When, where and how does history become fiction, does fiction become myth? When does the document become an object itself? As I was discussing with Kostas over lunch, where does the simulation become an object in its own right and how do we or should we recognise it as such?

Catching-up from Day 1 (3)

Material Responses to Immaterial Things

Catherine Moore The Material in the Immaterial - an archive of 1930s films from Angola and Namibia and contemporary physical and material responses.

Catherine Moore worked as a filmmaker before her return to academia, and so created a recording to accompany her paper. This means she had to time it well - and she did!

How does the immaterial become material? Working on a seventy year old archive of ethnographic film at the Powell-Cotton Museum, she studies how this apparently immaterial data has important haptic qualities and how it manifests itself.

Returning the archive footage the countries in which it was made in 2008, she shows how people responded to the images in so much more than words, the embodied response and 'enactive memory' becoming the focus of her research. Vision, as Merleau-Ponty writes, is 'palpitation with a look'. Visuality is an embodied response to the world, and embodiment is not subordinate to linguistic response. Nor are gestures simply momentary - they are part of a wider experiential and mental whole.

Through a video montage, Catherine aims to challenge widespread notions of ethographic film as purely 'pornography of distance', and through the comparison of the Efundula coming of age ceremony, break down that gap which is sometimes created between the viewer and the viewed subject, by siting the original film next to more modern footage, thus imbuing the older material with contemporary relevance.

This montage encourages the viewer to watch differently, in a more embodied way, to view the recordings as different in their material nature. This, like Mariano's presentation, throws the gaze once more on the process of creation and it's creator. Thus we can come to a memetic, multi-sensory understanding of that we consider 'other' to ourselves.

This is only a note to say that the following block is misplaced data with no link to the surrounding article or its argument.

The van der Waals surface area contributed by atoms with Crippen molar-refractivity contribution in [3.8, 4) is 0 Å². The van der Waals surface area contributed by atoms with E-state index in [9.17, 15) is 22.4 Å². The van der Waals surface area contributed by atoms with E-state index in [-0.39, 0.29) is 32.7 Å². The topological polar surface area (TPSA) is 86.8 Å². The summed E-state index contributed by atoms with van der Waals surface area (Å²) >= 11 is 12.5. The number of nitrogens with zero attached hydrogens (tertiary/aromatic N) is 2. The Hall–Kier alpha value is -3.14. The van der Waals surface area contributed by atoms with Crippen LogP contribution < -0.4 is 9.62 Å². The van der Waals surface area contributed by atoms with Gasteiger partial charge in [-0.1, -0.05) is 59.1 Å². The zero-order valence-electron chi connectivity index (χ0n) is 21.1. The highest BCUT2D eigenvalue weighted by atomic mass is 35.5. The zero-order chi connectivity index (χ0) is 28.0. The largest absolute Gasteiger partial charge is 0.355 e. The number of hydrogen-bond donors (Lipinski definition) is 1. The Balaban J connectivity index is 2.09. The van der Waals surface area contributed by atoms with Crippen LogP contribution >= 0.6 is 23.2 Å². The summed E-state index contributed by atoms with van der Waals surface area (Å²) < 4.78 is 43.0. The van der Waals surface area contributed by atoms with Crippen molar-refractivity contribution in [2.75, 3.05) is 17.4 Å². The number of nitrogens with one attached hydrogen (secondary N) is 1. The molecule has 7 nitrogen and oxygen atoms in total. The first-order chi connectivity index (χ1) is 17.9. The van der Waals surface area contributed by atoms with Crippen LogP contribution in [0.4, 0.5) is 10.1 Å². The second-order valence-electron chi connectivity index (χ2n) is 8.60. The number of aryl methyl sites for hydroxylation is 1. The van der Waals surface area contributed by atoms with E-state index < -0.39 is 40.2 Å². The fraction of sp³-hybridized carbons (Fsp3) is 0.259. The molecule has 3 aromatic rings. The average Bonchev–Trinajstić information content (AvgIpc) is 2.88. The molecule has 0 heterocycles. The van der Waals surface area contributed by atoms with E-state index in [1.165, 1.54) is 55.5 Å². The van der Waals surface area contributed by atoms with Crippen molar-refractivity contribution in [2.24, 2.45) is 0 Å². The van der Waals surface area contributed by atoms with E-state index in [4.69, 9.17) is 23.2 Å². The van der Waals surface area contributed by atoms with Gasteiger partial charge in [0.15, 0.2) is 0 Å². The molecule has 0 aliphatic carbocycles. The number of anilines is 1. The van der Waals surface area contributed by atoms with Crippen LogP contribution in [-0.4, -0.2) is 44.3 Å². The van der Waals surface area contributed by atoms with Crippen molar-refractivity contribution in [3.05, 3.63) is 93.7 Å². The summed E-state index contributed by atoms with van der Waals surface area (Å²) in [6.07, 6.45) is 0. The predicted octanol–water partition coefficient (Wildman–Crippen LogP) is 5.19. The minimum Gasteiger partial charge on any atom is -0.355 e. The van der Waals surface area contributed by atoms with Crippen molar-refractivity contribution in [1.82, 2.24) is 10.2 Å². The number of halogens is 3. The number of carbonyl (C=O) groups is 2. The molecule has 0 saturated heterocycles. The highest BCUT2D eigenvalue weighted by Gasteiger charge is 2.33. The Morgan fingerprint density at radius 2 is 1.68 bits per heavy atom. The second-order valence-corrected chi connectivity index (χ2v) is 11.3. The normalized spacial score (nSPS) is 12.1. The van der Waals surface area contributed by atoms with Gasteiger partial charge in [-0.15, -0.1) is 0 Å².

Catching-up from Day 1 (2)

Catching-up from Day 1

How Do we Perceive Art?

Now we are all happy after lunchtime refreshments, we can begin to consider once again some serious academic type stuff.

We're waiting for a presentation from the Argentinian artist Mariano Molina, who is working with the neuroscience department as part of the Leverhulme Trust's project that studies how we perceive art.

Something that struck me while he was presenting his Wor(l)d, 'Series-Consequences' and Textuals Series, was whether there are distinct psychological differences between how we perceive familiar patterns and more unfamiliar shapes. We read and apprehend a text, for example, very differently than we do a piece of art. But what happens when, as in Mariano's work, that text is transmuted into an artwork itself?

Mariano also produces site specific murals and wall paintings. Again, we see the geographically contingent nature of art, how the location of something at a particular site is inherently bound up in it's meaning.

Gaining Mariano's perspective on his own work is a great opportunity. This is what contemporary art can offer us which more ancient art(efacts) cannot - the ability to engage with the maker directly. While we must not negate the importance of our own, solo, initial experience and response, the possibility of engagement with a producer allows us to engage on another critical level. We are able to see Mariano's method of production, the painting onto a wall of a projected image in an almost photo-realistic format. The deeply personal and solitary nature of artistic production is not always as fixed a form as it might at first seem, access to the artists 'workshop', if you like, giving a completely different point of view. Mariano's work in this vein is exhibited and created in many locations and the same technique can perhaps be seen to have very different effects in different locations.